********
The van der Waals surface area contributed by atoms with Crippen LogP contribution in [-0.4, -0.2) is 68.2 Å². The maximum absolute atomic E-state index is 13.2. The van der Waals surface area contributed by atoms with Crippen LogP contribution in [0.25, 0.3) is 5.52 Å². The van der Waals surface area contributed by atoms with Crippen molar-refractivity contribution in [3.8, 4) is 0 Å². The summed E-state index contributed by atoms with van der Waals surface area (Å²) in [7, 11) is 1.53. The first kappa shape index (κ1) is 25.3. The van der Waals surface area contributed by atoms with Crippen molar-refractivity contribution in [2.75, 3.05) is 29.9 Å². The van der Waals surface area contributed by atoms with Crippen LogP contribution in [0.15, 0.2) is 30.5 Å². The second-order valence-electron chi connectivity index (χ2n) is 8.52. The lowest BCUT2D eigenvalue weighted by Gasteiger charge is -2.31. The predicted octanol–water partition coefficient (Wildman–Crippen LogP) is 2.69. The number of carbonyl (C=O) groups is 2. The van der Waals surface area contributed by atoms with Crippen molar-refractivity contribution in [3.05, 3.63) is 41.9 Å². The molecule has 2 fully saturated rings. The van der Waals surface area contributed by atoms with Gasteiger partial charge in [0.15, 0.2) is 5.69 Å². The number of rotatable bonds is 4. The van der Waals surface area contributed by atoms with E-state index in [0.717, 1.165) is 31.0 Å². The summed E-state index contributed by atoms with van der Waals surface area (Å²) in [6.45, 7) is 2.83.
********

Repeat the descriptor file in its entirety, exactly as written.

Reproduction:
The van der Waals surface area contributed by atoms with Crippen LogP contribution in [-0.4, -0.2) is 68.2 Å². The maximum absolute atomic E-state index is 13.2. The van der Waals surface area contributed by atoms with Crippen LogP contribution in [0.25, 0.3) is 5.52 Å². The van der Waals surface area contributed by atoms with Crippen molar-refractivity contribution in [3.8, 4) is 0 Å². The summed E-state index contributed by atoms with van der Waals surface area (Å²) in [7, 11) is 1.53. The first kappa shape index (κ1) is 25.3. The van der Waals surface area contributed by atoms with Crippen molar-refractivity contribution in [2.75, 3.05) is 29.9 Å². The van der Waals surface area contributed by atoms with Crippen LogP contribution in [0.15, 0.2) is 30.5 Å². The second-order valence-electron chi connectivity index (χ2n) is 8.52. The lowest BCUT2D eigenvalue weighted by Gasteiger charge is -2.31. The predicted octanol–water partition coefficient (Wildman–Crippen LogP) is 2.69. The number of carbonyl (C=O) groups is 2. The van der Waals surface area contributed by atoms with Crippen molar-refractivity contribution in [3.05, 3.63) is 41.9 Å². The molecule has 2 fully saturated rings. The van der Waals surface area contributed by atoms with Gasteiger partial charge in [0.15, 0.2) is 5.69 Å². The number of rotatable bonds is 4. The van der Waals surface area contributed by atoms with E-state index in [0.717, 1.165) is 31.0 Å². The summed E-state index contributed by atoms with van der Waals surface area (Å²) in [6.45, 7) is 2.83.